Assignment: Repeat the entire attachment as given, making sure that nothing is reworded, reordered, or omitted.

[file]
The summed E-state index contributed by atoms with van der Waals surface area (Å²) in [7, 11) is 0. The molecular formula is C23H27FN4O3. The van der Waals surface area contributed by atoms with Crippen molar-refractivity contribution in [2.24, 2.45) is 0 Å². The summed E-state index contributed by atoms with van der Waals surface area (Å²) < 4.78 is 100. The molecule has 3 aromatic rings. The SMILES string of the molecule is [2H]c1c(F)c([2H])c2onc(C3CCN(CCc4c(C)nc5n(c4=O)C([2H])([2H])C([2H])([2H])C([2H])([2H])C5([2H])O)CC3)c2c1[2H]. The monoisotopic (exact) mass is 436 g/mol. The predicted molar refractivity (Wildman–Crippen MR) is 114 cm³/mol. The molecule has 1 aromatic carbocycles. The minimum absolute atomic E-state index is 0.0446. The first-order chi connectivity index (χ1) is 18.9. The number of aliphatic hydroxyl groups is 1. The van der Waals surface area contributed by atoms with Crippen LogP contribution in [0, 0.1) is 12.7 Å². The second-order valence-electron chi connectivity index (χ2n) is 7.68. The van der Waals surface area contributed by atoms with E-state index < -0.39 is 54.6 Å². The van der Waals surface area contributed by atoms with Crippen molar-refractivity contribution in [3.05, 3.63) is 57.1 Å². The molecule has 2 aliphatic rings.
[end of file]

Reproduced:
The summed E-state index contributed by atoms with van der Waals surface area (Å²) in [7, 11) is 0. The molecular formula is C23H27FN4O3. The van der Waals surface area contributed by atoms with Crippen molar-refractivity contribution in [2.24, 2.45) is 0 Å². The summed E-state index contributed by atoms with van der Waals surface area (Å²) < 4.78 is 100. The molecule has 3 aromatic rings. The SMILES string of the molecule is [2H]c1c(F)c([2H])c2onc(C3CCN(CCc4c(C)nc5n(c4=O)C([2H])([2H])C([2H])([2H])C([2H])([2H])C5([2H])O)CC3)c2c1[2H]. The monoisotopic (exact) mass is 436 g/mol. The predicted molar refractivity (Wildman–Crippen MR) is 114 cm³/mol. The molecule has 1 aromatic carbocycles. The minimum absolute atomic E-state index is 0.0446. The first-order chi connectivity index (χ1) is 18.9. The number of aliphatic hydroxyl groups is 1. The van der Waals surface area contributed by atoms with Crippen LogP contribution in [0, 0.1) is 12.7 Å². The second-order valence-electron chi connectivity index (χ2n) is 7.68. The van der Waals surface area contributed by atoms with E-state index < -0.39 is 54.6 Å². The van der Waals surface area contributed by atoms with Crippen molar-refractivity contribution in [3.05, 3.63) is 57.1 Å². The molecule has 2 aliphatic rings.